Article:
B-Sides - MUSIC & OTHER EPHEMERA - Radio Daze
Legislation is now before Congress that would have broadcast radio pay performer royalties, in addition to the songwriter royalties they currently pay.
“We have some serious concerns about it,” said Donovan Reynolds, president of Louisville Public Media. The record labels “currently have a failed business model, and they’re looking for another source of revenue.”
Senate Bill 2500 and House Resolution 4789 would require broadcast radio to pay performer fees similar to the fees Internet and satellite radio stations charge. Rep. Howard Berman, D-Calif., is sponsoring the bill in the House, while Sen. Patrick Leahy, D-Vt., is supporting the Senate version.
“We, as an industry, provide billions of dollars of service to the recording industry,” Reynolds said, adding that traditionally, broadcast radio was seen as giving artists, in effect, free publicity. “It’s disingenuous for the music industry to say we’re exploiting the musicians by playing their songs,” he said.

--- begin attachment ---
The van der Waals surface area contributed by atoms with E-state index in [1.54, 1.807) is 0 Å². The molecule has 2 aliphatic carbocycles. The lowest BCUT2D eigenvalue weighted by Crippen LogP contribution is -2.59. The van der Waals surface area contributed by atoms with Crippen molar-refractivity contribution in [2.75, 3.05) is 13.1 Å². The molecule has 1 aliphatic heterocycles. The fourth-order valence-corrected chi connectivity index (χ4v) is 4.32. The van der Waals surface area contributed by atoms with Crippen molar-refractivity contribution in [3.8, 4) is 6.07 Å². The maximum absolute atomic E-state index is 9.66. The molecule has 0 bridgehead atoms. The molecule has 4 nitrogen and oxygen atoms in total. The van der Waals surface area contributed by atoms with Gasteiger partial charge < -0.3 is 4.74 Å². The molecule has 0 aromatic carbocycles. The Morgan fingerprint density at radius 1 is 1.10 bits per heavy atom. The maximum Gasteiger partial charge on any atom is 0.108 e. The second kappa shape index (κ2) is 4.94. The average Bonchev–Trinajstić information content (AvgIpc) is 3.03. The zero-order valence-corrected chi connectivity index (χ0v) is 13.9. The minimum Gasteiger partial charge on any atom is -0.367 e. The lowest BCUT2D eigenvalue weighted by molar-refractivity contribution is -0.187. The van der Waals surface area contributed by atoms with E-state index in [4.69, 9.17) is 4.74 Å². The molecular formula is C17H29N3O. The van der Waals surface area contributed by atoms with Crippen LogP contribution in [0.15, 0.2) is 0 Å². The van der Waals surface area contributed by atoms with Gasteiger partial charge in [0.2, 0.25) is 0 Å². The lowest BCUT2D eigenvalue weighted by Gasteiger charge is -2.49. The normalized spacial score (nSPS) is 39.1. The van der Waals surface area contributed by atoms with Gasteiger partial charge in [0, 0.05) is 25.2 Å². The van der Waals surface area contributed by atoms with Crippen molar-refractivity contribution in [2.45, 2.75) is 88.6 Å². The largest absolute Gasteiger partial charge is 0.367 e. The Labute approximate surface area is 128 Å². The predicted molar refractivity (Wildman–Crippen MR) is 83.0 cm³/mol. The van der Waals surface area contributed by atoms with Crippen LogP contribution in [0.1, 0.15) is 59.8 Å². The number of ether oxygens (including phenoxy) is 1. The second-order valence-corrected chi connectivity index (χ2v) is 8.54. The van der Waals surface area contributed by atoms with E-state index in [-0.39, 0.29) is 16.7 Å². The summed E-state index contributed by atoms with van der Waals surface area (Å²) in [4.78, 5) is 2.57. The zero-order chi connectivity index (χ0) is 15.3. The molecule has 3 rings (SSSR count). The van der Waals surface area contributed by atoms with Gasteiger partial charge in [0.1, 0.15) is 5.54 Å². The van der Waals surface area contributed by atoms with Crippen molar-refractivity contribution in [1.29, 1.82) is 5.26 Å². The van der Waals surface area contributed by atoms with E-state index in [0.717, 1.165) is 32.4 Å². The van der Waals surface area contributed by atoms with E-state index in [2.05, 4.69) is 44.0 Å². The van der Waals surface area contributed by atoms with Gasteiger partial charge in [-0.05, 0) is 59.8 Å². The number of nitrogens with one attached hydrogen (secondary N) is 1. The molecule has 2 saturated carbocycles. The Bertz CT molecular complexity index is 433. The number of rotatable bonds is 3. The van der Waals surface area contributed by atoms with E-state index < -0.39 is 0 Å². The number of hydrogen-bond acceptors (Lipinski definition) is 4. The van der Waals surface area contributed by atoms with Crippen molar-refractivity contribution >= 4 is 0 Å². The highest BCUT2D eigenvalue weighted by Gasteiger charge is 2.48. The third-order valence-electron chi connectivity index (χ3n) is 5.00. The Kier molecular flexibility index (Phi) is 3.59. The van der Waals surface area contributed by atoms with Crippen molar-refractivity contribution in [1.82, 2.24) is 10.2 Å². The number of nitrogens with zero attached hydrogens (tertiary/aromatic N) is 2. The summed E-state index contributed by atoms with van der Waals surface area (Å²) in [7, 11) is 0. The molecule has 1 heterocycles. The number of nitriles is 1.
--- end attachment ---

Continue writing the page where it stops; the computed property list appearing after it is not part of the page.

He said the music industry is having a hard time dealing with piracy, competing Internet distribution models and people copying CDs.
“I just hope, in the end, we don’t have a chilling effect for bringing in new musicians,” Reynolds said. “As web radio goes away, it becomes tougher and tougher, and I don’t want broadcast radio to go the same way.”
Last year, Internet radio faced higher per-performance royalties, a matter that still has webcasters paying higher rates than satellite and cable music.
“I think this could be counterproductive,” Reynolds said. “Louisville is a very important market to emerging artists … we give them an airing and introduce them to folks.”
But while the recording industry is a powerful lobby, the National Association of Broadcasters is also a powerful lobby, he said. “I think it could have a negative impact in the long run, and they need to think very seriously about this.”
Contributing writer C. Elliot Ritter filled in for Music Editor Mat Herron this week. Contact him at email@example.com